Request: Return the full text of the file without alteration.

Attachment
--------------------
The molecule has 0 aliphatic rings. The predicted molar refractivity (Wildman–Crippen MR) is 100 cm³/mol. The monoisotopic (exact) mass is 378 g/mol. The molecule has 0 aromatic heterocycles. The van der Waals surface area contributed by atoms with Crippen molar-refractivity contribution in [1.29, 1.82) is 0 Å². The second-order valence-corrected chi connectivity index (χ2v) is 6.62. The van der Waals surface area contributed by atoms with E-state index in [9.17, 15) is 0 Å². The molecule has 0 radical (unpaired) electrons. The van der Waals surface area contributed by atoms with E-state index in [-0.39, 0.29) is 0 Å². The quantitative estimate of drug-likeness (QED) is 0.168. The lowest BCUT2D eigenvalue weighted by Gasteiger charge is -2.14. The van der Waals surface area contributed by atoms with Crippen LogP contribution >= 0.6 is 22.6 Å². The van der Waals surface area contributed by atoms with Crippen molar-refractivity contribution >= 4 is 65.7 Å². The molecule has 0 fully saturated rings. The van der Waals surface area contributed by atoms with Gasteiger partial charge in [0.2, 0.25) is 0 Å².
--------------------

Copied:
The molecule has 0 aliphatic rings. The predicted molar refractivity (Wildman–Crippen MR) is 100 cm³/mol. The monoisotopic (exact) mass is 378 g/mol. The molecule has 0 aromatic heterocycles. The van der Waals surface area contributed by atoms with Crippen molar-refractivity contribution in [1.29, 1.82) is 0 Å². The second-order valence-corrected chi connectivity index (χ2v) is 6.62. The van der Waals surface area contributed by atoms with E-state index in [9.17, 15) is 0 Å². The molecule has 0 radical (unpaired) electrons. The van der Waals surface area contributed by atoms with E-state index in [-0.39, 0.29) is 0 Å². The quantitative estimate of drug-likeness (QED) is 0.168. The lowest BCUT2D eigenvalue weighted by Gasteiger charge is -2.14. The van der Waals surface area contributed by atoms with Crippen LogP contribution >= 0.6 is 22.6 Å². The van der Waals surface area contributed by atoms with Crippen molar-refractivity contribution >= 4 is 65.7 Å². The molecule has 0 fully saturated rings. The van der Waals surface area contributed by atoms with Gasteiger partial charge in [0.2, 0.25) is 0 Å².